More precise and detailed cooling paths can be derived from inverse time–temperature modeling.The resulting models, presented by Ksienzyk et al., consistently show cooling throughout the Triassic and into the Jurassic, with post-Jurassic burial and new exhumation for coastal samples (Fig. In order to test for potential Late Triassic weathering, we remodeled strandflat samples by imposing constraints to bring them to the surface in the Late Triassic (green box in Fig. With this constraint, most models showed a significantly reduced fit with the data.In the meantime, to ensure continued support, we are displaying the site without styles and Java Script.
Offshore, the crystalline bedrock surface is seen as a remarkably planar geomorphic feature on seismic data, preserved under Jurassic sediments (offshore part of Fig. However, this surface is dipping to the west by ~5°, while the strandflat is almost horizontal (onshore part of Fig. 6 in Fredin et al.), clearly cutting into the Middle Jurassic paleosurface and thus mainly shaped by younger (post-Middle Jurassic) processes.
From geometric considerations, it is therefore quite unlikely that the samples from the Utsira High and Bømlo represent the same weathering surface. a Map of the strandflat area in SW Norway, and offshore fault and top basement map.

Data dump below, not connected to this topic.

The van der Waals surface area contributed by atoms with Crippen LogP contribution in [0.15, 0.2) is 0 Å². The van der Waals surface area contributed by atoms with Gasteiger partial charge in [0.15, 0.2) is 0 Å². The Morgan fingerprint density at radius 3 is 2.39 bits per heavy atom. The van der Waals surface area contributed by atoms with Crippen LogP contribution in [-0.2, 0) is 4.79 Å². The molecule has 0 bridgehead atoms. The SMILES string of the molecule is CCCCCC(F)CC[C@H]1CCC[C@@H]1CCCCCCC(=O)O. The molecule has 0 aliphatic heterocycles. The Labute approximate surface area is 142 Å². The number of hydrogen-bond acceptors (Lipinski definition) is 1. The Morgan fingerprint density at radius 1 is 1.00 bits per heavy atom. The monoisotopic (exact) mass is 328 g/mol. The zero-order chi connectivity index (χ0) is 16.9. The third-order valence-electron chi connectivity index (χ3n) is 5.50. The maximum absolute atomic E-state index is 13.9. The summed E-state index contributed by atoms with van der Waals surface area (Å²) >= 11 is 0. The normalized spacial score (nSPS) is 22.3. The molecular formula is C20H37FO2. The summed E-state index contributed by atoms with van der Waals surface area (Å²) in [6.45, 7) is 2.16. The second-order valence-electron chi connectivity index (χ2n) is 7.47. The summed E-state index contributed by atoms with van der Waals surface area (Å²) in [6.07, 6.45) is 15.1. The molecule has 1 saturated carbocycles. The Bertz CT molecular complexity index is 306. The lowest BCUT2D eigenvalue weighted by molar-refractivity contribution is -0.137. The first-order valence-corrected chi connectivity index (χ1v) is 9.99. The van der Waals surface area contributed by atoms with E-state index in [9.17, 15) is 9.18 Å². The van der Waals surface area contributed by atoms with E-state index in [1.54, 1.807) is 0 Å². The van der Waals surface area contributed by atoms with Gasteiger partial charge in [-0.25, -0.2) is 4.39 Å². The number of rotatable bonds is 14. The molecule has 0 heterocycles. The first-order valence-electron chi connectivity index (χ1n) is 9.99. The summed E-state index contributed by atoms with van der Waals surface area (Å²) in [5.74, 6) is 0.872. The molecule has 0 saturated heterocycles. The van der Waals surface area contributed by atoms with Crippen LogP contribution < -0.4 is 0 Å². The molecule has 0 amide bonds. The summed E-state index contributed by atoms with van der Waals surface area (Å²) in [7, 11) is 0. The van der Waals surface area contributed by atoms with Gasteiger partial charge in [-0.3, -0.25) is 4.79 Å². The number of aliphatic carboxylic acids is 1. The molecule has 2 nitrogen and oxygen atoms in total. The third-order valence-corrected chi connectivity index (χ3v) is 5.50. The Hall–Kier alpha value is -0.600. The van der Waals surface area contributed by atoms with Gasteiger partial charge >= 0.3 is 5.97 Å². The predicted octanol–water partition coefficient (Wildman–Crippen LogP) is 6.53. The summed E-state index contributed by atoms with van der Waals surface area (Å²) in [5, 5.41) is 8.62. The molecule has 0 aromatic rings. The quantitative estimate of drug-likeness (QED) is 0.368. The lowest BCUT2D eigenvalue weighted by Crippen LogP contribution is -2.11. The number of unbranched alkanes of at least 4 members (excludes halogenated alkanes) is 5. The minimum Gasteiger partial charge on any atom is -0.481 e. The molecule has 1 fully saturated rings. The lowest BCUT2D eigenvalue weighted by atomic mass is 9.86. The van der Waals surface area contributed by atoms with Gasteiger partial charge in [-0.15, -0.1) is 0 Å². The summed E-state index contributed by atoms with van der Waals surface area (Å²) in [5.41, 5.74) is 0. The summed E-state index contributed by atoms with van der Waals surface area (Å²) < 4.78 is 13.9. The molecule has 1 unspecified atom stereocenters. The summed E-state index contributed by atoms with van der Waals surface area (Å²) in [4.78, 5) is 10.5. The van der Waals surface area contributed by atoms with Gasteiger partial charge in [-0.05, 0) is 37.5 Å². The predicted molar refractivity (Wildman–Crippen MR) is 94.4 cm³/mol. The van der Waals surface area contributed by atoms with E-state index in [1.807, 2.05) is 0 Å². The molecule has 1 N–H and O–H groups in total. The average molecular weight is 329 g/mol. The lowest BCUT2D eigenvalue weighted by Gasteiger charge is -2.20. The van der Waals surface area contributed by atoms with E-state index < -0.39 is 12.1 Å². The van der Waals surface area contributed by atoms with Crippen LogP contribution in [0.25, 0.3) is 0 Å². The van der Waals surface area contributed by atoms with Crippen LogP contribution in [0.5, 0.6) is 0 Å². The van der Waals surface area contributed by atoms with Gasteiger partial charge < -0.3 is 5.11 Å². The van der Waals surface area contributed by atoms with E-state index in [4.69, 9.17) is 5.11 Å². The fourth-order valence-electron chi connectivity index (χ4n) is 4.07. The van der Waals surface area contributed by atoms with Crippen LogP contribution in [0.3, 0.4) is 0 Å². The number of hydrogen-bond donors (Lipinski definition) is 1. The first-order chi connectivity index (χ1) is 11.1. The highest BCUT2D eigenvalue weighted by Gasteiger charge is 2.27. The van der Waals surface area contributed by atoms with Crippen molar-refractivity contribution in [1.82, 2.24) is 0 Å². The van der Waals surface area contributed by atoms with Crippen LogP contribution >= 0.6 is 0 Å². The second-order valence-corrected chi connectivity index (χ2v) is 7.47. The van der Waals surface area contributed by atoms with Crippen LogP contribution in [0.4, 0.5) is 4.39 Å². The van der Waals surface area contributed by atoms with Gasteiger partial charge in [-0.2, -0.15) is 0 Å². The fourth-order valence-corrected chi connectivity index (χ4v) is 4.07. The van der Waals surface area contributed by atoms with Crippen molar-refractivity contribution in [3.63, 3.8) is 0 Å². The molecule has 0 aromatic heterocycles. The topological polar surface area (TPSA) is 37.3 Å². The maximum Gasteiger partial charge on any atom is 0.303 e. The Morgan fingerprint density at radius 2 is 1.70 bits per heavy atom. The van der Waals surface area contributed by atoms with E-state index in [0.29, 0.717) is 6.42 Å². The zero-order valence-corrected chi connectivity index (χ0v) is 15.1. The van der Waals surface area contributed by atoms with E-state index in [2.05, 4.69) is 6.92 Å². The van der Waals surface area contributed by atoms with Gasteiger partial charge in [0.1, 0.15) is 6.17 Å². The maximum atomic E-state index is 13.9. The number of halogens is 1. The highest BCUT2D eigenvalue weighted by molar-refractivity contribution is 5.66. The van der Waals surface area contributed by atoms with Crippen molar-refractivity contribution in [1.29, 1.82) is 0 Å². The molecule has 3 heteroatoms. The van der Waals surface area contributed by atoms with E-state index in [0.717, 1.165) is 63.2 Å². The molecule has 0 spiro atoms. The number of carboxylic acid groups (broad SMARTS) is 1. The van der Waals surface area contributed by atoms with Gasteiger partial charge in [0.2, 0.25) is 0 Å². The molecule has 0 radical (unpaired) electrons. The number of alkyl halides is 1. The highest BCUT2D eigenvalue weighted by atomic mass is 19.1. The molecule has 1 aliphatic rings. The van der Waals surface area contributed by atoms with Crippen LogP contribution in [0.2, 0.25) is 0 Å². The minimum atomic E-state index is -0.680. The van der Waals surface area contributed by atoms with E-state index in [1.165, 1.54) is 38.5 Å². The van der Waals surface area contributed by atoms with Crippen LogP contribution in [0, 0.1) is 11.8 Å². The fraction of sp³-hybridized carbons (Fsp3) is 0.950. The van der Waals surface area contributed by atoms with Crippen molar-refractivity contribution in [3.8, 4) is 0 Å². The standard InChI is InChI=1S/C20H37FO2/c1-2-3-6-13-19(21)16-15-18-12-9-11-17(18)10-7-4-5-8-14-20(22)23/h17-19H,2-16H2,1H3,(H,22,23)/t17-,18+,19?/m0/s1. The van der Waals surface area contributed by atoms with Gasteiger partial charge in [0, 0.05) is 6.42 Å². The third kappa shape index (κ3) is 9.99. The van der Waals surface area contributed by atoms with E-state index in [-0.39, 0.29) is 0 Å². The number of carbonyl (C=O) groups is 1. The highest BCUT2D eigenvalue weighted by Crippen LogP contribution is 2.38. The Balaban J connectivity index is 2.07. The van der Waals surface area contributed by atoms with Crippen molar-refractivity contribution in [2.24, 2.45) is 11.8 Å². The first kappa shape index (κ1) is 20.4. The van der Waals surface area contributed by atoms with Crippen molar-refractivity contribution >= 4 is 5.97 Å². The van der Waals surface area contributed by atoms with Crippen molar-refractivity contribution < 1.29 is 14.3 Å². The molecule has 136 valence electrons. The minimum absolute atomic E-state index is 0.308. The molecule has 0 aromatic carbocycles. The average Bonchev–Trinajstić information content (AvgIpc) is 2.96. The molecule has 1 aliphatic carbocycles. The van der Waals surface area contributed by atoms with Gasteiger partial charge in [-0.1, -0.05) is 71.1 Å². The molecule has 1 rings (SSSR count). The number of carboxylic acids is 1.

The initiative, selection of data, main writing, and building of the structure of this contribution was by the first author (H. An important part of the contents builds on low-temperature thermochronologic data that were collected and analyzed primarily by A.
Here the authors describe results from the dating of illite clay formed during the chemical weathering of rock using the K/Ar (Potassium-Argon) geochronological dating method.
In summary, Fredin et al.’s K-Ar illite dates and their implications for landscape evolution in western Scandinavia should be reconsidered in the light of independent constraints, which consistently show that the strandflat is unlikely to be as old as Triassic.